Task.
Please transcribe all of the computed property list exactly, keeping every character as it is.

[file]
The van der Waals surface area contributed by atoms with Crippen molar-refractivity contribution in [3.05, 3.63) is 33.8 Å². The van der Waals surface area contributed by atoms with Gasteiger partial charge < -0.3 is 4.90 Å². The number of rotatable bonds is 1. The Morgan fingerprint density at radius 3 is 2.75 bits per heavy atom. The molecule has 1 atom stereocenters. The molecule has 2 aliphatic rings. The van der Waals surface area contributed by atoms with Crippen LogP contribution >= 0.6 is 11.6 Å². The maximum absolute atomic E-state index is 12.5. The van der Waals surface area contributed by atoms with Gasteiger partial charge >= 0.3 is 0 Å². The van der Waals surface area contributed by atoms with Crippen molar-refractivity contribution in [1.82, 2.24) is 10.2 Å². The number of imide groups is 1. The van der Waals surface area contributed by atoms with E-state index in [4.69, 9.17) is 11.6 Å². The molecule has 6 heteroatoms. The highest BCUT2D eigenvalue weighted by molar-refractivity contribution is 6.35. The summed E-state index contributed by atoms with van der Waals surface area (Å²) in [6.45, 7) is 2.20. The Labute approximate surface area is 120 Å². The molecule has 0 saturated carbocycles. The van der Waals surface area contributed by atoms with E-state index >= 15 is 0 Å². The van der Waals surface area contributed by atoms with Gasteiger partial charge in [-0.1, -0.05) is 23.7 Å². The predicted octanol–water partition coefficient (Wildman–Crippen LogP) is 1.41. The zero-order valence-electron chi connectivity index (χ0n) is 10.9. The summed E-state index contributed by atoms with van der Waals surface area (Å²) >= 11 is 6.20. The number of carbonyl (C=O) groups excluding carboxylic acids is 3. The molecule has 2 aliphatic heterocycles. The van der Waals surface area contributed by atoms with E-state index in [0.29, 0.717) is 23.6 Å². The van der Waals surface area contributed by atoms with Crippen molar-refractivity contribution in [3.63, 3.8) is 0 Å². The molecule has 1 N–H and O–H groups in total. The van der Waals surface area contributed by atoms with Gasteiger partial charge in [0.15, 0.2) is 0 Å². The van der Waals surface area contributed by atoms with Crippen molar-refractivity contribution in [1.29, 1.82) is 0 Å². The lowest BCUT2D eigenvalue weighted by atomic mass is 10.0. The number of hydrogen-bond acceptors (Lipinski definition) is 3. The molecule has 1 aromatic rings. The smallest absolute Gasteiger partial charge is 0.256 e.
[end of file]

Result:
The van der Waals surface area contributed by atoms with Crippen molar-refractivity contribution in [3.05, 3.63) is 33.8 Å². The van der Waals surface area contributed by atoms with Gasteiger partial charge < -0.3 is 4.90 Å². The number of rotatable bonds is 1. The Morgan fingerprint density at radius 3 is 2.75 bits per heavy atom. The molecule has 1 atom stereocenters. The molecule has 2 aliphatic rings. The van der Waals surface area contributed by atoms with Crippen LogP contribution >= 0.6 is 11.6 Å². The maximum absolute atomic E-state index is 12.5. The van der Waals surface area contributed by atoms with Gasteiger partial charge >= 0.3 is 0 Å². The van der Waals surface area contributed by atoms with Crippen molar-refractivity contribution in [1.82, 2.24) is 10.2 Å². The number of imide groups is 1. The van der Waals surface area contributed by atoms with E-state index in [4.69, 9.17) is 11.6 Å². The molecule has 6 heteroatoms. The highest BCUT2D eigenvalue weighted by molar-refractivity contribution is 6.35. The summed E-state index contributed by atoms with van der Waals surface area (Å²) in [6.45, 7) is 2.20. The Labute approximate surface area is 120 Å². The molecule has 0 saturated carbocycles. The van der Waals surface area contributed by atoms with E-state index >= 15 is 0 Å². The van der Waals surface area contributed by atoms with Gasteiger partial charge in [-0.1, -0.05) is 23.7 Å². The predicted octanol–water partition coefficient (Wildman–Crippen LogP) is 1.41. The zero-order valence-electron chi connectivity index (χ0n) is 10.9. The summed E-state index contributed by atoms with van der Waals surface area (Å²) >= 11 is 6.20. The number of carbonyl (C=O) groups excluding carboxylic acids is 3. The molecule has 2 aliphatic heterocycles. The van der Waals surface area contributed by atoms with E-state index in [0.29, 0.717) is 23.6 Å². The van der Waals surface area contributed by atoms with Crippen molar-refractivity contribution in [3.63, 3.8) is 0 Å². The molecule has 1 N–H and O–H groups in total. The van der Waals surface area contributed by atoms with Gasteiger partial charge in [0.15, 0.2) is 0 Å². The van der Waals surface area contributed by atoms with Crippen molar-refractivity contribution in [1.29, 1.82) is 0 Å². The lowest BCUT2D eigenvalue weighted by atomic mass is 10.0. The number of hydrogen-bond acceptors (Lipinski definition) is 3. The molecule has 1 aromatic rings. The smallest absolute Gasteiger partial charge is 0.256 e.